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When the children of Manhattan fall prey to a deadly plague spread by the city's cockroaches, entomologist Susan Tyler (Mira Sorvino) and her husband Peter Mann (Jeremy Northam) genetically engineer a new breed, the Judas, to kill off the more common insects by way of a secreted enzyme. The experiment is a resounding success, and with the roach population brought under control the crisis is averted. However, some years later a series of mysterious disappearances occur around the city's tunnels and subways. Having come to Susan and Peter's attention they discover worrying signs that point to the Judas strain. Although engineered to die off within six months, it appears that the bug survived and has been interbreeding with common roaches, with the resulting offspring rapidly evolved into a new form of life; one that has adapted its physical form to hunt a new prey - humans.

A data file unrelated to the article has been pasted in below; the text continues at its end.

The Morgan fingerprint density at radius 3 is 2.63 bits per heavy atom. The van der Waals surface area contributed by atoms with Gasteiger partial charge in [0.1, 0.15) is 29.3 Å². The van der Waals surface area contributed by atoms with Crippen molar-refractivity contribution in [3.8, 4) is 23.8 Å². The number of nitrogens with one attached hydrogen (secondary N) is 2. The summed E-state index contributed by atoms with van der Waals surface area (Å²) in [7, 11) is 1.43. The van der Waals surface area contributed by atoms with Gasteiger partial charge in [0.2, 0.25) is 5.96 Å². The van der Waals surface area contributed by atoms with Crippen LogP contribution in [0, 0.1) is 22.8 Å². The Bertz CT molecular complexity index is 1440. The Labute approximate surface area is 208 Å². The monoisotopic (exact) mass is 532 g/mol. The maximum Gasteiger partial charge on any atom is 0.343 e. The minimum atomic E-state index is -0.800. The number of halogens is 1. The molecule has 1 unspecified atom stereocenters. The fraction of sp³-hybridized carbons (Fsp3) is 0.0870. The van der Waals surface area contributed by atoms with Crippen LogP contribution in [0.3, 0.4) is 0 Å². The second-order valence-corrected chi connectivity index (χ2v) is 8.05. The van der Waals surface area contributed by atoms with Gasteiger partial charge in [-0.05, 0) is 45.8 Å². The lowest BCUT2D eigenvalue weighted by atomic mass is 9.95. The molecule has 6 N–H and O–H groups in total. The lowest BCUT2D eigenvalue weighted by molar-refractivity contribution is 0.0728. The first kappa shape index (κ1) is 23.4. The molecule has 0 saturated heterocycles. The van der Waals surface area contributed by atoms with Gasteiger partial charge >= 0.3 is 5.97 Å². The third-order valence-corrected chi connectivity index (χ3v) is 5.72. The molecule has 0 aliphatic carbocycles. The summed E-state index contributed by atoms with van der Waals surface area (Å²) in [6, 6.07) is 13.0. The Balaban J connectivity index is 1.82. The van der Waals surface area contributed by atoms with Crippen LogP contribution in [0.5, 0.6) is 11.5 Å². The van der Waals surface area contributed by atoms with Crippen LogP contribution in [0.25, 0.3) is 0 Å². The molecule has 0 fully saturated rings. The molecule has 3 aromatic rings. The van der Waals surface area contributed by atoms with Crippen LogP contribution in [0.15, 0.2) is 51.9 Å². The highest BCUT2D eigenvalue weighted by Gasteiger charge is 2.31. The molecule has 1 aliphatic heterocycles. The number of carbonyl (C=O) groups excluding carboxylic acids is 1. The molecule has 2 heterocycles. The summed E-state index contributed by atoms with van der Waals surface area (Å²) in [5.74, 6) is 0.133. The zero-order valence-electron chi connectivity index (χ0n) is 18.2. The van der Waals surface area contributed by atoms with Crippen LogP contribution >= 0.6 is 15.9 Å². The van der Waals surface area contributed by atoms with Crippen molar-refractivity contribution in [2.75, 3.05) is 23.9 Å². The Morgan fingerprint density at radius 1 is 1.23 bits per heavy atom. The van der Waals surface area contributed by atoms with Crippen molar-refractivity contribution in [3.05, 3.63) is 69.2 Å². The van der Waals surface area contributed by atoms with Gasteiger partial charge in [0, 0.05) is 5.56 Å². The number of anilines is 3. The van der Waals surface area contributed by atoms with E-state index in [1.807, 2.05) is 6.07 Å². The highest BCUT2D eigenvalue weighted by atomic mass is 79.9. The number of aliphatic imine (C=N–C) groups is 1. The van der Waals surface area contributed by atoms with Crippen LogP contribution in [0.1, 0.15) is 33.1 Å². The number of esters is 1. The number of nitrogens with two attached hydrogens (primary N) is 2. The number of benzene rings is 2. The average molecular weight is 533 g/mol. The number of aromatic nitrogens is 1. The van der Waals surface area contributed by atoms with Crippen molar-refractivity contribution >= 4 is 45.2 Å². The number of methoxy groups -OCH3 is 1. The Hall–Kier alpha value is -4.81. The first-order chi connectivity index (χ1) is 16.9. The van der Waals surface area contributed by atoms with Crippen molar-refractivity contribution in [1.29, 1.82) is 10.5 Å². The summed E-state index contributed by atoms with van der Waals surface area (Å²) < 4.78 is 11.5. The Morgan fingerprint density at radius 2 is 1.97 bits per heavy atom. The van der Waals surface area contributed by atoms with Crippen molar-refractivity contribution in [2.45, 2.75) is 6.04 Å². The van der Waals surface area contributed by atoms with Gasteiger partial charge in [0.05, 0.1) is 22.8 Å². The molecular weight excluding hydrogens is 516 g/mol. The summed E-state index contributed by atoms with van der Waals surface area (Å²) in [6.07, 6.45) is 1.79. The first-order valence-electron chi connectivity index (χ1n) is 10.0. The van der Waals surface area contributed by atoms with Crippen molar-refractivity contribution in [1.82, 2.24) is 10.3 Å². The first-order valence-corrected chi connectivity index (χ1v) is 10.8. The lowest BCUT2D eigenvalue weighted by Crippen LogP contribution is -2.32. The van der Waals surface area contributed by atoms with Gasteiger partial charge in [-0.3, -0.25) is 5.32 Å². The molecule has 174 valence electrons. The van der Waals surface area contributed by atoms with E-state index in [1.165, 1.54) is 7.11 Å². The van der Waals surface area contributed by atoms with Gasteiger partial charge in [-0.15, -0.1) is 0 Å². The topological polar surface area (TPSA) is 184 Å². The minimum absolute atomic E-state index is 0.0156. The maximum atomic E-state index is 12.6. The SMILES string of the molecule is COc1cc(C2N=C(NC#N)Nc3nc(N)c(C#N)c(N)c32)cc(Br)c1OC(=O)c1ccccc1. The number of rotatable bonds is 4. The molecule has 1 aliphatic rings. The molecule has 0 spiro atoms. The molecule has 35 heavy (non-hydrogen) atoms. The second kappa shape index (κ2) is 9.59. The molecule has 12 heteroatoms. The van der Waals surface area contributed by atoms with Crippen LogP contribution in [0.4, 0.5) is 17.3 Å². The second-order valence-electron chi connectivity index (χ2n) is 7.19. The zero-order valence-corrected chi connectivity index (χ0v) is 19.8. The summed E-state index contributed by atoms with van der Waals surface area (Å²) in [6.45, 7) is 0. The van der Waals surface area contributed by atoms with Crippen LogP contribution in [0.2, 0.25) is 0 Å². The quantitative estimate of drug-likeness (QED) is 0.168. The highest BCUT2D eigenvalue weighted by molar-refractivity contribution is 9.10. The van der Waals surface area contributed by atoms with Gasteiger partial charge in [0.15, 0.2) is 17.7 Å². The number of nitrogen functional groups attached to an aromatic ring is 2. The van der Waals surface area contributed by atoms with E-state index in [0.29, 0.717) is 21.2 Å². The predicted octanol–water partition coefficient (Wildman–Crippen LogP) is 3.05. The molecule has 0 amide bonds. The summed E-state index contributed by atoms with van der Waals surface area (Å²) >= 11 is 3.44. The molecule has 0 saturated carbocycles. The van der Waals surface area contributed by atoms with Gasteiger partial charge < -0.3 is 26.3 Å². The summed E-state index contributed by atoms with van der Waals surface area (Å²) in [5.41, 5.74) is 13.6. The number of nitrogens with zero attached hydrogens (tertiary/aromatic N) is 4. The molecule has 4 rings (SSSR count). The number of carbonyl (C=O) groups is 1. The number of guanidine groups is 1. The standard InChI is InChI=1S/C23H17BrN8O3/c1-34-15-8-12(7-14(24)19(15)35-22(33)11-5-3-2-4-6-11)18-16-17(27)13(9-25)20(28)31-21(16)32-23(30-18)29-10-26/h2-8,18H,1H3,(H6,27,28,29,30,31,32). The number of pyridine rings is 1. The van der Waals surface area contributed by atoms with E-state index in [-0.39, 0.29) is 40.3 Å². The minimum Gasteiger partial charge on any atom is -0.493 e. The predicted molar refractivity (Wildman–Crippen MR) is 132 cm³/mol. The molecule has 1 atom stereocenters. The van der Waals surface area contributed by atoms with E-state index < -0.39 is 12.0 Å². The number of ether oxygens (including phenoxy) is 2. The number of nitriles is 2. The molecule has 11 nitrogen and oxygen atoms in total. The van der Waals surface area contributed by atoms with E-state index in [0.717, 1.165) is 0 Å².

Ah Mimic. It's one of those nineties creature-features that I have reasonably fond, yet less than lucid memories of. Back in 1997 I had no idea who Guillermo del Toro was and I wasn't even subconsciously aware that someone by that name had directed the film. All I remembered were giant bugs, a young boy with a fondness for spoons, and a lot of running around in tunnels covered in smiley insect guts. Oh, and there was a big explosion at the end. It was a mildly entertaining film, but not one that lived long in the memory, and in spite of seeing it a bunch of times on TV I wouldn't call myself a fan. Even so, del Toro's subsequent success with films like Hellboy and Pan's Labyrinth got me interested in his earlier work, and in particular his negative experience working on Mimic. While it's not uncommon to hear horror stories about studio interference ruining films, it is uncommon for director's to be given the opportunity to return to their films and realise their original vision, so this Blu-ray is something of a rare treat even if it's not a perfect version of the film as originally envisaged.